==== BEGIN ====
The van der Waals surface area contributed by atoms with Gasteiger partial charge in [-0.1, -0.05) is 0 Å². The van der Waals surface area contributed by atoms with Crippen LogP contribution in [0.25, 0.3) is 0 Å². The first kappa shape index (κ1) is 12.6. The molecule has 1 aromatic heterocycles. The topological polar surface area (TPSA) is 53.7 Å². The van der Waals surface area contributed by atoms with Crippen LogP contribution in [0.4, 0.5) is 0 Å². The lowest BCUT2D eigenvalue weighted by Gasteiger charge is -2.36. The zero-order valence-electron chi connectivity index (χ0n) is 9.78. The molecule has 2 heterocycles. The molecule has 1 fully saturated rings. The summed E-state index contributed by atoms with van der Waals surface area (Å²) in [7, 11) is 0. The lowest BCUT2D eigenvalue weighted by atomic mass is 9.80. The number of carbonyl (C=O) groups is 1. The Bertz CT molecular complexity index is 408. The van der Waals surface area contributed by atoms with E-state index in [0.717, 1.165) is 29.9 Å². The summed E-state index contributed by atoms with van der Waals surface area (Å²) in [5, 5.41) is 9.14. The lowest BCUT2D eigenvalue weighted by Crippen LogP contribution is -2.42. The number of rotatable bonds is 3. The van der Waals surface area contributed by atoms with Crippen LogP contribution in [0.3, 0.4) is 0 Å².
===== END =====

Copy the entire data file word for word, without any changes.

The van der Waals surface area contributed by atoms with Gasteiger partial charge in [-0.1, -0.05) is 0 Å². The van der Waals surface area contributed by atoms with Crippen LogP contribution in [0.25, 0.3) is 0 Å². The first kappa shape index (κ1) is 12.6. The molecule has 1 aromatic heterocycles. The topological polar surface area (TPSA) is 53.7 Å². The van der Waals surface area contributed by atoms with Crippen LogP contribution in [0.4, 0.5) is 0 Å². The lowest BCUT2D eigenvalue weighted by Gasteiger charge is -2.36. The zero-order valence-electron chi connectivity index (χ0n) is 9.78. The molecule has 2 heterocycles. The molecule has 1 fully saturated rings. The summed E-state index contributed by atoms with van der Waals surface area (Å²) in [7, 11) is 0. The lowest BCUT2D eigenvalue weighted by atomic mass is 9.80. The number of carbonyl (C=O) groups is 1. The Bertz CT molecular complexity index is 408. The van der Waals surface area contributed by atoms with E-state index in [0.717, 1.165) is 29.9 Å². The summed E-state index contributed by atoms with van der Waals surface area (Å²) in [5, 5.41) is 9.14. The lowest BCUT2D eigenvalue weighted by Crippen LogP contribution is -2.42. The number of rotatable bonds is 3. The van der Waals surface area contributed by atoms with Crippen LogP contribution in [0.3, 0.4) is 0 Å².